Windows XP Support Sunsetting: Preparing for April 8

On April 8, 2014, Microsoft will end support for its Windows XP operating system.

This means any device running the XP operating system will no longer receive security patches to protect the device from viruses, spyware and other malicious software; technical support from Microsoft or software and content updates.

It's yet another project on CIOs' already full plates, and for many, the upgrade and transition process has taken a backseat to meaningful use, ICD-10 and 2014's other must-do projects. "In the past what would have been a dedicated six- or nine-month project for a technology officer, a straight blinders-on, take-care-of-this initiative, now it's being done in the peripheral," says Russ Branzell, CEO of the College of Healthcare Information Management Executives. "It's now, 'Let's get this done without screwing up any of the major initiatives.'"

Some CIOs have turned to desktop virtualization to help with the process. Desktop virtualization allows an end user to use an operating system hosted on a remote server or in the cloud, meaning a virtual desktop with Windows 7 or another virtual OS would be available on all PCs in a hospital without having to update them individually.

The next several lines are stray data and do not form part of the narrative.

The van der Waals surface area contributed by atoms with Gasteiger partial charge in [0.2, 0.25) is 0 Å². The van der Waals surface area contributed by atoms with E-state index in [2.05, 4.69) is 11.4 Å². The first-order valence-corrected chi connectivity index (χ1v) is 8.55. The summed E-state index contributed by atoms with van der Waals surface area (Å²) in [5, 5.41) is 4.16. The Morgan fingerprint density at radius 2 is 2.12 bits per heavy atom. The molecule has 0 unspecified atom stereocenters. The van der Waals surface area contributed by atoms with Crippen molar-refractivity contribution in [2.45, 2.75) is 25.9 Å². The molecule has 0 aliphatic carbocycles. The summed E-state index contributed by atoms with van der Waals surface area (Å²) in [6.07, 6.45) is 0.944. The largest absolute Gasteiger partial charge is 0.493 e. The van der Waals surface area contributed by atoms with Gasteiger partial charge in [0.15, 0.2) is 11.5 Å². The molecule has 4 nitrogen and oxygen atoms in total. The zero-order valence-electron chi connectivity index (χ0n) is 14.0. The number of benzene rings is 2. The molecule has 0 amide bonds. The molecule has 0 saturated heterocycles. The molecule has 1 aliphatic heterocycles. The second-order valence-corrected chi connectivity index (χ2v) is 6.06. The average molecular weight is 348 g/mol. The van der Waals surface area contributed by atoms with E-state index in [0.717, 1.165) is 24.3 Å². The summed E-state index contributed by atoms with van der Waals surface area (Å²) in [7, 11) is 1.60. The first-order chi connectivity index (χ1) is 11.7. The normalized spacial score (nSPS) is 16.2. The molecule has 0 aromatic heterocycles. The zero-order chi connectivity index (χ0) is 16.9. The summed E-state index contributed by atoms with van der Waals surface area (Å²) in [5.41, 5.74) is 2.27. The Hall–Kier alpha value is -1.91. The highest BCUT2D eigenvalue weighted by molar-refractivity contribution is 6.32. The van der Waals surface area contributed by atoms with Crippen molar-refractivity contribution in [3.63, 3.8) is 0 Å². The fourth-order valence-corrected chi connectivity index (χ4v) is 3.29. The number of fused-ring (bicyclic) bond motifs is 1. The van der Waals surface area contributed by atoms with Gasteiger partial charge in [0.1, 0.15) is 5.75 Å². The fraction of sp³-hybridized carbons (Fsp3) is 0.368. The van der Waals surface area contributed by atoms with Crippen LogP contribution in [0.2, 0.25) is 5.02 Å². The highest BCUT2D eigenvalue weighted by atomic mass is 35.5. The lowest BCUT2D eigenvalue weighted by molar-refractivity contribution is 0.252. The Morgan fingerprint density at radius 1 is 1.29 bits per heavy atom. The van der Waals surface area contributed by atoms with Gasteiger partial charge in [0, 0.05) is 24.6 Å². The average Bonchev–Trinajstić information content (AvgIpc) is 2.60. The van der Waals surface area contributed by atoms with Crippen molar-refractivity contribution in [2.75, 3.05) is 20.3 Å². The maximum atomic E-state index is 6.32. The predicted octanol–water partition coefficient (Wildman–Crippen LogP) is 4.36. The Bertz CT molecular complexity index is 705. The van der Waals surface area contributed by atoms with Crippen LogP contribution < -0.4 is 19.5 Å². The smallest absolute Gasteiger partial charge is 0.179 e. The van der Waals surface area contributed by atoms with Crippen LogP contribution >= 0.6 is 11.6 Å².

According to a survey by cloud services vendor Evolve IP, the XP sunsetting has prompted a large number of organizations to consider using a virtual desktop solution. About two-thirds of respondents (64.5 percent) reported having plans to include at least some virtualized desktop infrastructure into their upgrade plans.

Mason General Hospital in Shelton, Wash., has deployed a virtualized desktop solution to positive results. According to a Dell whitepaper, the hospital now has a secure OS hospitalwide that can be updated in hours and has improved clinicians' workflow by allowing their personal desktops to follow them from machine to machine.

However, it's not just PCs that need to be updated. Many medical devices also currently run on XP, adding to the pressure of the April 8 sunset date.

"What's happening is our biomedical folks are coming to us and saying their vendor for a particular product has said they're no longer supporting XP," says Randy McCleese, CIO of St. Claire Regional Medical Center in Morehead, Ky. "However, many vendors are struggling to update to Windows 7 … So we're having to be concerned about all that in addition to everything else we're doing."

More Articles on Windows XP:

The Top 10 Game Changers in Hospital IT
Upgrade From Windows XP to Remain HIPAA-Compliant

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